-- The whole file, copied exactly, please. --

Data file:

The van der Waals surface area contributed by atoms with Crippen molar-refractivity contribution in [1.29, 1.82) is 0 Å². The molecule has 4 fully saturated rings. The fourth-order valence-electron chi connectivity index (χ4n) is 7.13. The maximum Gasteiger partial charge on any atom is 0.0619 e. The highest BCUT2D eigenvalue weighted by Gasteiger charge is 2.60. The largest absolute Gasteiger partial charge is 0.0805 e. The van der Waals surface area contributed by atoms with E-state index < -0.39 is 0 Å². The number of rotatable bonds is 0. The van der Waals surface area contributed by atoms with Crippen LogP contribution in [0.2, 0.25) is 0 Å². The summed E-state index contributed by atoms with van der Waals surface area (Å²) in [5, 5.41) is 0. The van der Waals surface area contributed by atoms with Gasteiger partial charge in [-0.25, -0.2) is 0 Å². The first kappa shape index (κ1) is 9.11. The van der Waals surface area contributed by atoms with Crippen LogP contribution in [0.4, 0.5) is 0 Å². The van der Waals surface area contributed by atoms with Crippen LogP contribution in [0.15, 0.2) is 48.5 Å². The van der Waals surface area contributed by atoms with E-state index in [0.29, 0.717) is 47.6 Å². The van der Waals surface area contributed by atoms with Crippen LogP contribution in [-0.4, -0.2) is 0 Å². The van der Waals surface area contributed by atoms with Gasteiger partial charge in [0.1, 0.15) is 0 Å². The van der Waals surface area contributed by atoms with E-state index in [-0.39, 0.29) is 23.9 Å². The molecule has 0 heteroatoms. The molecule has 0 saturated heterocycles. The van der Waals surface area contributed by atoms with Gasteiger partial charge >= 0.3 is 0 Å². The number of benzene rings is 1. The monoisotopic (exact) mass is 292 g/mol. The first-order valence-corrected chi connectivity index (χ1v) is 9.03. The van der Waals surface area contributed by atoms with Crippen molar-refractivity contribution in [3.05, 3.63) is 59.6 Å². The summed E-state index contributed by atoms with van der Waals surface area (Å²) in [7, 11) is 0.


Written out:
The van der Waals surface area contributed by atoms with Crippen molar-refractivity contribution in [1.29, 1.82) is 0 Å². The molecule has 4 fully saturated rings. The fourth-order valence-electron chi connectivity index (χ4n) is 7.13. The maximum Gasteiger partial charge on any atom is 0.0619 e. The highest BCUT2D eigenvalue weighted by Gasteiger charge is 2.60. The largest absolute Gasteiger partial charge is 0.0805 e. The van der Waals surface area contributed by atoms with E-state index < -0.39 is 0 Å². The number of rotatable bonds is 0. The van der Waals surface area contributed by atoms with Crippen LogP contribution in [0.2, 0.25) is 0 Å². The summed E-state index contributed by atoms with van der Waals surface area (Å²) in [5, 5.41) is 0. The van der Waals surface area contributed by atoms with Gasteiger partial charge in [-0.25, -0.2) is 0 Å². The first kappa shape index (κ1) is 9.11. The van der Waals surface area contributed by atoms with Crippen LogP contribution in [0.4, 0.5) is 0 Å². The van der Waals surface area contributed by atoms with Crippen LogP contribution in [0.15, 0.2) is 48.5 Å². The van der Waals surface area contributed by atoms with E-state index in [0.29, 0.717) is 47.6 Å². The van der Waals surface area contributed by atoms with Crippen LogP contribution in [-0.4, -0.2) is 0 Å². The van der Waals surface area contributed by atoms with Gasteiger partial charge in [0.1, 0.15) is 0 Å². The van der Waals surface area contributed by atoms with E-state index in [-0.39, 0.29) is 23.9 Å². The molecule has 0 heteroatoms. The molecule has 0 saturated heterocycles. The van der Waals surface area contributed by atoms with Gasteiger partial charge >= 0.3 is 0 Å². The number of benzene rings is 1. The monoisotopic (exact) mass is 292 g/mol. The first-order valence-corrected chi connectivity index (χ1v) is 9.03. The van der Waals surface area contributed by atoms with Crippen molar-refractivity contribution in [3.05, 3.63) is 59.6 Å². The summed E-state index contributed by atoms with van der Waals surface area (Å²) in [7, 11) is 0.